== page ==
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October 1, 2014

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How many times is enough?

It’s nice to see so many of the world leaders now shuttling back and forth from Jerusalem to Cairo to Qatar in search of a formula to end Israel’s incursion into Gaza. But the more I listen to the “Band-Aid solutions” proposed by some world leaders and diplomats, the more convinced I am that some of the ideas have been lifted right from the “Wise Men of Chelm.” For the third time in a decade, Israel was forced to call up tens of thousands of reserves to re-enter Gaza, the place they unilaterally withdrew from in 2005, to again respond to the hundreds of rockets being fired by Hamas’ terrorists at their major population centers.

No sooner did the operation begin than a chorus of voices combining leaders of the European Union and the Arab World, and editorials in the leading newspapers like The New York Times began sounding the familiar alarm warning Israel of massive civilian casualties.

Even the United States, England and France, which unequivocally support Israel’s right to defend its citizens against rocket attacks, insist that the incursion into Gaza must be very limited in scope to avoid civilian collateral damage. There is no human way to fight the perfect war. Even in the war against Hitler, when the Allies stormed the Normandy beaches, more than 30,000 civilians were killed in the first weeks.

Now that the whole world is focused on Gaza, it’s the right time to ask the uncomfortable question, even of our friends who support us. Why is there such a double standard when it comes to Israel? Why is it that world leaders never miss an opportunity to set their alarms and ask for a wake-up call only when Israel hits back at the Hamas terrorists?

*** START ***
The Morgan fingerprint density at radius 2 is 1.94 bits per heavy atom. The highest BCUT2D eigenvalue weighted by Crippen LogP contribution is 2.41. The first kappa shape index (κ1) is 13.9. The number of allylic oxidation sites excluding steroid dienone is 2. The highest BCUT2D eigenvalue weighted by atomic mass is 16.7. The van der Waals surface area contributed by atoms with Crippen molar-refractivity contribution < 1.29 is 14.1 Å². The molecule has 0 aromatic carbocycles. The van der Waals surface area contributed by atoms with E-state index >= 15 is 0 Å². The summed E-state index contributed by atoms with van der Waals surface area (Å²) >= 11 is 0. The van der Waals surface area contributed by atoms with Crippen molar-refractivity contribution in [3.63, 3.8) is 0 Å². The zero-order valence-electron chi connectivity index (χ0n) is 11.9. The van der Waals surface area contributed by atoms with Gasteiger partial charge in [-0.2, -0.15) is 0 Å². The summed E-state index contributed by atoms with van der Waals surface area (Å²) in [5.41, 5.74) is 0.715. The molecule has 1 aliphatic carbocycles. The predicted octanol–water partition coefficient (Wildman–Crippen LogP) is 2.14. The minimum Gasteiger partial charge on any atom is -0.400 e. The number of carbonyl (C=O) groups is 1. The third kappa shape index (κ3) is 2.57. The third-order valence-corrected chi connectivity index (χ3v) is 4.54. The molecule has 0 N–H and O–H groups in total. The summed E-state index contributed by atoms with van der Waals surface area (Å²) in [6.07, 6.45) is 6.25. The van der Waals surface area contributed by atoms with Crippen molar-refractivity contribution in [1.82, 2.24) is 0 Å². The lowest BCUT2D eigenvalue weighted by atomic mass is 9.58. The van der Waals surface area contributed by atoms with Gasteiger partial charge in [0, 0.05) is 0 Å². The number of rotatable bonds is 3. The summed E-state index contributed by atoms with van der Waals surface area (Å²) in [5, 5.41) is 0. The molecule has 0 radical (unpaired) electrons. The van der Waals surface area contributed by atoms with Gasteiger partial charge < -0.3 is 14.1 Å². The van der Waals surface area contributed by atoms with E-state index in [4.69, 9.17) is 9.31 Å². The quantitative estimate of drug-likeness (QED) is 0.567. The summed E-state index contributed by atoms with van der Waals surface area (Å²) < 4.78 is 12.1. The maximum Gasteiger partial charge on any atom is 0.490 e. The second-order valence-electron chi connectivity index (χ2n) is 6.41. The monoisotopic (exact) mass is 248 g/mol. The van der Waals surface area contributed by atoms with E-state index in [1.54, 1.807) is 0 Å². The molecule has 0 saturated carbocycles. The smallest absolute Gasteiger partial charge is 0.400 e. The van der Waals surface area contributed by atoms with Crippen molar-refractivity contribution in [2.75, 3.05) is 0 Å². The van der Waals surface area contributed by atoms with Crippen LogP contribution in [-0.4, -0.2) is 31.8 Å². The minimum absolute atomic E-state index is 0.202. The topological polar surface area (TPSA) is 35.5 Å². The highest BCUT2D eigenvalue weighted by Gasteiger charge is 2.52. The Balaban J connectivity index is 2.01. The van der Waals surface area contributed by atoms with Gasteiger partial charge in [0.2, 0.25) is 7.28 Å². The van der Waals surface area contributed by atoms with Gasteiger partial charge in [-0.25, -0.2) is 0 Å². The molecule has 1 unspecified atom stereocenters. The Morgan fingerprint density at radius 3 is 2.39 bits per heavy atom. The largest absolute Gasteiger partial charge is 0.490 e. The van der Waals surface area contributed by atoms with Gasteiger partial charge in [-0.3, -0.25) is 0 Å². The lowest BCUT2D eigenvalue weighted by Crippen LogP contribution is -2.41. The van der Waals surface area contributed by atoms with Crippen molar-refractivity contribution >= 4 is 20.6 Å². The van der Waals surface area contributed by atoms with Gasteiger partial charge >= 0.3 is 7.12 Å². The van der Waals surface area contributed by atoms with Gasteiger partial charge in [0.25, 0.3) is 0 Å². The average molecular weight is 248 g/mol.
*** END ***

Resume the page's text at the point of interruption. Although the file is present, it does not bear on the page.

Where were those moral voices and wake-up calls when it came to taking steps and adapting measures to prevent Hamas from stockpiling 10,000 rockets? Why didn’t U.N. Secretary-General Ban Ki-moon, Secretary of State John Kerry and the Foreign Ministers of the EU rush to Israel to convene a conference on how to tighten the borders and close the tunnels in order to prevent the terrorists from smuggling arms and weapons into Gaza and to demand that no foreign aid ever be dispersed into neighborhoods housing Hamas military personnel? Why is there never an emergency Security Council meeting on how to excise the malignancy and finally end Hamas’ rule of terror in Gaza? Why do they only shuttle to the region to find a way to rein in the defenders and never on how to stop the perpetrators and their funders like Iran and Qatar?

Of course it’s horrible to see the images of innocent children killed as a result of the incursion. But whose fault is it, if not the sick Hamas ideology of loving death and martyrdom and deliberately placing children in harm’s way? Now, once again, they may have taken hostage a missing Israeli soldier, who is either dead or still alive to use as a bargaining chip in an attempt to force Israel to again release hundreds of terrorists with blood on their hands.

The town of Chelm is famous in Jewish history for its collection of simpletons whose ideas never came close to solving the problem. Located on a mountaintop, the town faced a terrible dilemma when its citizens began falling off the mountaintop. Responding to the crisis, the city convened its “wise men” and came up with a perfect Chelm solution — they would build a hospital at the bottom of the mountain!

That is precisely what world leaders are again doing in Gaza. They are waxing their moral credentials at the terrorists and their constituencies while abandoning their friends with phony solutions that they all know can’t work while forcing Israel to relive the same nightmare every few years. No country in the world is subjected to such treatment that only strengthens and props up terrorists and makes greater the price we will all have to pay.

Meanwhile, as world leaders shuttle to Jerusalem to end the incursion, 40 meters below ground in Gaza, the Hamas terrorist leaders, confident as always, are already plotting how many civilian airliners they will be able to bring down when they take delivery of their first SA-11 surface-to-air missile.

Rabbi Marvin Hier is the founder and dean of the Simon Wiesenthal Center. He wrote this for The Jerusalem Post.

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